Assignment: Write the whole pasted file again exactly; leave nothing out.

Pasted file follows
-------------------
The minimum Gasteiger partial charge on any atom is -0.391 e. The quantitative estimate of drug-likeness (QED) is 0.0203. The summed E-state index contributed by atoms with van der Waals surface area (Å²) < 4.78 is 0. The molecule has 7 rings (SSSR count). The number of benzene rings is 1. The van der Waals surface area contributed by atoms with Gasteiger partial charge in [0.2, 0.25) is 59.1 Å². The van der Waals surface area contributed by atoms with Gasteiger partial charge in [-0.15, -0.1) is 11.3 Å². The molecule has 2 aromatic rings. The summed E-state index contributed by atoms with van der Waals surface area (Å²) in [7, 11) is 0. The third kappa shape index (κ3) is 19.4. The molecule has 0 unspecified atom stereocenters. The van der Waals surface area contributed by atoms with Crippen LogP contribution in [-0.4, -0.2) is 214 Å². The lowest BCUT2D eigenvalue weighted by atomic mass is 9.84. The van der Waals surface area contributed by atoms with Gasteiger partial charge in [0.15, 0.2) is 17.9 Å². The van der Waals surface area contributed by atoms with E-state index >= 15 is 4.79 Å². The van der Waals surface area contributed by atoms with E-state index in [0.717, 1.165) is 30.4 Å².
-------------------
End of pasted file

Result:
The minimum Gasteiger partial charge on any atom is -0.391 e. The quantitative estimate of drug-likeness (QED) is 0.0203. The summed E-state index contributed by atoms with van der Waals surface area (Å²) < 4.78 is 0. The molecule has 7 rings (SSSR count). The number of benzene rings is 1. The van der Waals surface area contributed by atoms with Gasteiger partial charge in [0.2, 0.25) is 59.1 Å². The van der Waals surface area contributed by atoms with Gasteiger partial charge in [-0.15, -0.1) is 11.3 Å². The molecule has 2 aromatic rings. The summed E-state index contributed by atoms with van der Waals surface area (Å²) in [7, 11) is 0. The third kappa shape index (κ3) is 19.4. The molecule has 0 unspecified atom stereocenters. The van der Waals surface area contributed by atoms with Crippen LogP contribution in [-0.4, -0.2) is 214 Å². The lowest BCUT2D eigenvalue weighted by atomic mass is 9.84. The van der Waals surface area contributed by atoms with Gasteiger partial charge in [0.15, 0.2) is 17.9 Å². The van der Waals surface area contributed by atoms with E-state index >= 15 is 4.79 Å². The van der Waals surface area contributed by atoms with E-state index in [0.717, 1.165) is 30.4 Å².